Cheryl Hughes: Flat Surface
You know those little strips with spikes on them that the police use to puncture tires of fleeing criminals, I need some of those. Actually, I need a bunch of those. I’m not interested in puncturing anybody’s tires. I want to place them on all the flat surfaces in my house as a deterrent to the piles of stuff that always end up there.
A flat surface in my house is an open invitation. It’s like a sign saying, “Don’t put that where it belongs. Leave it here on this flat surface.” So I do. When I come home from work, whatever is in my arms—the mail, my water bottle, my purse, my jacket—goes onto the kitchen table. The kitchen counter doesn’t fare much better. It catches the overflow like empty jars, tin cans that won’t fit into the crammed-full recycle basket, and small appliances like the mixer and crock pot that live in cabinets under the counter, but remain on top of the counter, because I haven’t gotten around to putting them where they belong after I’ve used them.
I moved a small utility table out of my BBC room to make room for my granddaughter’s Monster High School. The table made it as far as the kitchen where I stopped with it on my way to the sunroom. Before I realized what was happening, it was home to a roll of shelf paper, a ruler and scissors, and was being utilized in a craft project. I really don’t know how it happened.
The Christmas holidays are the only times my dining room table isn’t piled down with miscellaneous stuff. That’s because I’ve devised a plan to keep that from happening. About two weeks into November, I get out my Christmas dishes and I set the table as if we are going to eat a meal there on that very day. I keep the table like that until New Years. It works so well, I’m thinking about buying a set of dishes for every season. It might be worth the investment.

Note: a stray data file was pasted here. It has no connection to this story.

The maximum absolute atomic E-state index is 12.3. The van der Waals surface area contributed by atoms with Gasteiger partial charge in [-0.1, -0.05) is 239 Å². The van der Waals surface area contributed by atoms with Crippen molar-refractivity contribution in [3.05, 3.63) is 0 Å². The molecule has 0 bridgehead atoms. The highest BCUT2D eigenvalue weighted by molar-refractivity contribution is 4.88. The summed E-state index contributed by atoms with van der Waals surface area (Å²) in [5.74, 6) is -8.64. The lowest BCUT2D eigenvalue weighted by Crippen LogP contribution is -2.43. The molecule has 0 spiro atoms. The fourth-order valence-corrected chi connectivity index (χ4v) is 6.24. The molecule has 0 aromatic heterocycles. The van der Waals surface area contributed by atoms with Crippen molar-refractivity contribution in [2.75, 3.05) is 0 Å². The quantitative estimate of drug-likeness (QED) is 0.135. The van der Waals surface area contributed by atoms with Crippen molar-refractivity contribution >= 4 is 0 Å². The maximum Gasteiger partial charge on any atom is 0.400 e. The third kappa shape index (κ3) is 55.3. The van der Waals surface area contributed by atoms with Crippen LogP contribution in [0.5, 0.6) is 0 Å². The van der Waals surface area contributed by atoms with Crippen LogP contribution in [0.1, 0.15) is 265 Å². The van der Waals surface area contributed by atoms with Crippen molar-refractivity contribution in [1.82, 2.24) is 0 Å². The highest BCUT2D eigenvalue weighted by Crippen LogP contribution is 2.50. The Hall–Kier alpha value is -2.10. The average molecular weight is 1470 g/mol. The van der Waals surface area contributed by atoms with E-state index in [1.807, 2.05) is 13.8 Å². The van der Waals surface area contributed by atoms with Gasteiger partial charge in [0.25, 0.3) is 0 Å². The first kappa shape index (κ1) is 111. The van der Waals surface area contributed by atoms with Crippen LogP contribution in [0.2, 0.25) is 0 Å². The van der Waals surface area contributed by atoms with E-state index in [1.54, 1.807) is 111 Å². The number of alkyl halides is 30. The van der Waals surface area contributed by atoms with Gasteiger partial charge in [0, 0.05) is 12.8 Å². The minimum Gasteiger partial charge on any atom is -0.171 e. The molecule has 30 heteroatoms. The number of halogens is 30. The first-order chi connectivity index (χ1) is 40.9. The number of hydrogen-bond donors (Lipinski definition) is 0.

I’ve noticed Mother Nature faces the same challenges I do. Weeds take over vacant lots, water rushes onto sand and forms slot canyons, abandoned fields sprout quick-growing poplar and sycamore trees. Nature’s flat surfaces stay clutter-free just slightly longer than mine do, except for the deserts. Those flat surfaces haven’t been taken over by clutter, but that’s only because I don’t live there.
If I use my spike strip idea, I will have to go with a new decorating scheme. The Navajo pictures in the living room will have to come down, as well as the bird and flower pictures in my dining room. I’ll have to go with a cops and robbers theme. The kitchen could still work. It’s done in a coffee diner look, the kind that cops tend to hang out in, at least in cop shows they do. I could keep a plate of donuts on the counter at all times—I’m willing to make sacrifices where I have to.
I’ve noticed you can buy spike strips online—the authentic ones go for between 250 and 800 dollars—and YouTube shows you how to make your own, which begs the question why are there so many people out there who want to puncture other peoples’ tires? Or maybe they don’t want to puncture other peoples’ tires. Maybe they’re like me, and they just want a clear spot on the table where they can sit down and enjoy a nice meal.